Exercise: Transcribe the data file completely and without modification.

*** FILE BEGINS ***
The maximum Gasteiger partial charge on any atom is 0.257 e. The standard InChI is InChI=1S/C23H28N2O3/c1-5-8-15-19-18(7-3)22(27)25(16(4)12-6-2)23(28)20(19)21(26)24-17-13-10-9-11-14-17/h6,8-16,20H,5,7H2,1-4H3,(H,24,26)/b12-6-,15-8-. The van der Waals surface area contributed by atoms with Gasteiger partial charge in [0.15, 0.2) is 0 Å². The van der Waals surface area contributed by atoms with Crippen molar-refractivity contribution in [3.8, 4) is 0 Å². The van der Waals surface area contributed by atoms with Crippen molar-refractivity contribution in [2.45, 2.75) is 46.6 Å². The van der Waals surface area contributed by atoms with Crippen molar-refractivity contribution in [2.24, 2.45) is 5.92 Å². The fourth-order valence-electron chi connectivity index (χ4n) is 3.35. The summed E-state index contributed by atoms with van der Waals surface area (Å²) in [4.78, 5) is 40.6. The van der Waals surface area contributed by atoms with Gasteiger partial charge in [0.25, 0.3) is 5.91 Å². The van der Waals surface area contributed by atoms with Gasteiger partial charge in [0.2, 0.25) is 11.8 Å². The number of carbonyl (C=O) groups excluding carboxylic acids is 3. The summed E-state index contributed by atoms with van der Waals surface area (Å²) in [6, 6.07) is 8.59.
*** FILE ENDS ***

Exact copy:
The maximum Gasteiger partial charge on any atom is 0.257 e. The standard InChI is InChI=1S/C23H28N2O3/c1-5-8-15-19-18(7-3)22(27)25(16(4)12-6-2)23(28)20(19)21(26)24-17-13-10-9-11-14-17/h6,8-16,20H,5,7H2,1-4H3,(H,24,26)/b12-6-,15-8-. The van der Waals surface area contributed by atoms with Gasteiger partial charge in [0.15, 0.2) is 0 Å². The van der Waals surface area contributed by atoms with Crippen molar-refractivity contribution in [3.8, 4) is 0 Å². The van der Waals surface area contributed by atoms with Crippen molar-refractivity contribution in [2.45, 2.75) is 46.6 Å². The van der Waals surface area contributed by atoms with Crippen molar-refractivity contribution in [2.24, 2.45) is 5.92 Å². The fourth-order valence-electron chi connectivity index (χ4n) is 3.35. The summed E-state index contributed by atoms with van der Waals surface area (Å²) in [4.78, 5) is 40.6. The van der Waals surface area contributed by atoms with Gasteiger partial charge in [0.25, 0.3) is 5.91 Å². The van der Waals surface area contributed by atoms with Gasteiger partial charge in [0.2, 0.25) is 11.8 Å². The number of carbonyl (C=O) groups excluding carboxylic acids is 3. The summed E-state index contributed by atoms with van der Waals surface area (Å²) in [6, 6.07) is 8.59.